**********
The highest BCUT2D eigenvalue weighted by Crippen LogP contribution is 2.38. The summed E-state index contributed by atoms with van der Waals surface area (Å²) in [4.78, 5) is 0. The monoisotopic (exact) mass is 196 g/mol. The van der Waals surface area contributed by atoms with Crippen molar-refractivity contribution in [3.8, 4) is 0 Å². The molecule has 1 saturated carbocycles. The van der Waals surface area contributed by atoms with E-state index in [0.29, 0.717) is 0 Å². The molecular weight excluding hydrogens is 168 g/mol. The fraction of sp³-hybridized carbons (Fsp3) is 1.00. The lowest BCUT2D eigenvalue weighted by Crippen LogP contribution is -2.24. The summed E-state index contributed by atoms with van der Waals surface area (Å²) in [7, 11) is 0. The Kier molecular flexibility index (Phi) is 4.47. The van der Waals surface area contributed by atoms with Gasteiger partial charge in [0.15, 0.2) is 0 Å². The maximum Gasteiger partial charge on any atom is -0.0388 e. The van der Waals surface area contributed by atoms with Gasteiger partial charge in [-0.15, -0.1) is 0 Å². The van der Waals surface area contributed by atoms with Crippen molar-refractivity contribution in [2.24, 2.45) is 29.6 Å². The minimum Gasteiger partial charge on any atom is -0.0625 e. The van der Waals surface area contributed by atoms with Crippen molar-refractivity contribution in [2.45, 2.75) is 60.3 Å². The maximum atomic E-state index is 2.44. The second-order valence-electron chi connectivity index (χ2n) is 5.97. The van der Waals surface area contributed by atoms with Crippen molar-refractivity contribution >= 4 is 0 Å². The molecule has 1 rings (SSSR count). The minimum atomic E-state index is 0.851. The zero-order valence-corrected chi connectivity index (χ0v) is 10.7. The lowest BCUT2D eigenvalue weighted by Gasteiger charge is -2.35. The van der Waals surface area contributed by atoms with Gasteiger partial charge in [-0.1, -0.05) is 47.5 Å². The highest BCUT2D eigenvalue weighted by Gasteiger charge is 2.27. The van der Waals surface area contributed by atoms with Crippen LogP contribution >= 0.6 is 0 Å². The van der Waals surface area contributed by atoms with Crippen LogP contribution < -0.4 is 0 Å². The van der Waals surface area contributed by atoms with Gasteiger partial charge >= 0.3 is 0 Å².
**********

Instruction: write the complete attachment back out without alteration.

The highest BCUT2D eigenvalue weighted by Crippen LogP contribution is 2.38. The summed E-state index contributed by atoms with van der Waals surface area (Å²) in [4.78, 5) is 0. The monoisotopic (exact) mass is 196 g/mol. The van der Waals surface area contributed by atoms with Crippen molar-refractivity contribution in [3.8, 4) is 0 Å². The molecule has 1 saturated carbocycles. The van der Waals surface area contributed by atoms with E-state index in [0.29, 0.717) is 0 Å². The molecular weight excluding hydrogens is 168 g/mol. The fraction of sp³-hybridized carbons (Fsp3) is 1.00. The lowest BCUT2D eigenvalue weighted by Crippen LogP contribution is -2.24. The summed E-state index contributed by atoms with van der Waals surface area (Å²) in [7, 11) is 0. The Kier molecular flexibility index (Phi) is 4.47. The van der Waals surface area contributed by atoms with Gasteiger partial charge in [0.15, 0.2) is 0 Å². The maximum Gasteiger partial charge on any atom is -0.0388 e. The van der Waals surface area contributed by atoms with Gasteiger partial charge in [-0.15, -0.1) is 0 Å². The van der Waals surface area contributed by atoms with Crippen molar-refractivity contribution in [2.24, 2.45) is 29.6 Å². The minimum Gasteiger partial charge on any atom is -0.0625 e. The van der Waals surface area contributed by atoms with Crippen molar-refractivity contribution in [2.45, 2.75) is 60.3 Å². The maximum atomic E-state index is 2.44. The second-order valence-electron chi connectivity index (χ2n) is 5.97. The van der Waals surface area contributed by atoms with Crippen molar-refractivity contribution >= 4 is 0 Å². The molecule has 1 rings (SSSR count). The minimum atomic E-state index is 0.851. The zero-order valence-corrected chi connectivity index (χ0v) is 10.7. The lowest BCUT2D eigenvalue weighted by Gasteiger charge is -2.35. The van der Waals surface area contributed by atoms with Gasteiger partial charge in [-0.1, -0.05) is 47.5 Å². The highest BCUT2D eigenvalue weighted by Gasteiger charge is 2.27. The van der Waals surface area contributed by atoms with Crippen LogP contribution >= 0.6 is 0 Å². The van der Waals surface area contributed by atoms with Crippen LogP contribution < -0.4 is 0 Å². The van der Waals surface area contributed by atoms with Gasteiger partial charge >= 0.3 is 0 Å².